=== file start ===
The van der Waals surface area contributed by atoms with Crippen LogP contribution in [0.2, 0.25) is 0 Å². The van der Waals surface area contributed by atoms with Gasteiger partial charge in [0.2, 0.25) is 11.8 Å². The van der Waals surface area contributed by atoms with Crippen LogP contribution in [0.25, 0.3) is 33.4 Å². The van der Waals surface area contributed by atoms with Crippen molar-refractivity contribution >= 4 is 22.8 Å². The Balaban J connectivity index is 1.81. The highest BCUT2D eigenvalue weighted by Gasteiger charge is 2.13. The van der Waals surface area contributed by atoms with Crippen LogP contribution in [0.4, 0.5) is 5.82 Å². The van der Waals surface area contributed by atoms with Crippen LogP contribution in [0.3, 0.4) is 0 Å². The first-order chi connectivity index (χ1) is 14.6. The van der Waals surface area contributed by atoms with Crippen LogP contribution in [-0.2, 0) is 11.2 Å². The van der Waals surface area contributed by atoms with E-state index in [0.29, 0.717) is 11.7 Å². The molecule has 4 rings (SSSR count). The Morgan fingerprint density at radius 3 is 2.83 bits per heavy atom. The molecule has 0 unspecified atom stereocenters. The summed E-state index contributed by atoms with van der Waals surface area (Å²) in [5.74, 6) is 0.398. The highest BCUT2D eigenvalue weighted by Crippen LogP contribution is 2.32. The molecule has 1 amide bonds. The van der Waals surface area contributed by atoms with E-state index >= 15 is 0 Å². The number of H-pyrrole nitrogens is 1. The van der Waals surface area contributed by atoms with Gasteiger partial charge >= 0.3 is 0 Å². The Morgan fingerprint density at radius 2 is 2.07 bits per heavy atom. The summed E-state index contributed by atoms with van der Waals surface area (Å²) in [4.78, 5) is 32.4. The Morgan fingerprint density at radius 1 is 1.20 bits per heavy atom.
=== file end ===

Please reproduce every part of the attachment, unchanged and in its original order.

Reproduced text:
The van der Waals surface area contributed by atoms with Crippen LogP contribution in [0.2, 0.25) is 0 Å². The van der Waals surface area contributed by atoms with Gasteiger partial charge in [0.2, 0.25) is 11.8 Å². The van der Waals surface area contributed by atoms with Crippen LogP contribution in [0.25, 0.3) is 33.4 Å². The van der Waals surface area contributed by atoms with Crippen molar-refractivity contribution >= 4 is 22.8 Å². The Balaban J connectivity index is 1.81. The highest BCUT2D eigenvalue weighted by Gasteiger charge is 2.13. The van der Waals surface area contributed by atoms with Crippen LogP contribution in [0.4, 0.5) is 5.82 Å². The van der Waals surface area contributed by atoms with Crippen LogP contribution in [0.3, 0.4) is 0 Å². The first-order chi connectivity index (χ1) is 14.6. The van der Waals surface area contributed by atoms with Crippen LogP contribution in [-0.2, 0) is 11.2 Å². The van der Waals surface area contributed by atoms with E-state index in [0.29, 0.717) is 11.7 Å². The molecule has 4 rings (SSSR count). The Morgan fingerprint density at radius 3 is 2.83 bits per heavy atom. The molecule has 0 unspecified atom stereocenters. The summed E-state index contributed by atoms with van der Waals surface area (Å²) in [5.74, 6) is 0.398. The highest BCUT2D eigenvalue weighted by Crippen LogP contribution is 2.32. The molecule has 1 amide bonds. The van der Waals surface area contributed by atoms with E-state index >= 15 is 0 Å². The number of H-pyrrole nitrogens is 1. The van der Waals surface area contributed by atoms with Gasteiger partial charge >= 0.3 is 0 Å². The Morgan fingerprint density at radius 2 is 2.07 bits per heavy atom. The summed E-state index contributed by atoms with van der Waals surface area (Å²) in [4.78, 5) is 32.4. The Morgan fingerprint density at radius 1 is 1.20 bits per heavy atom.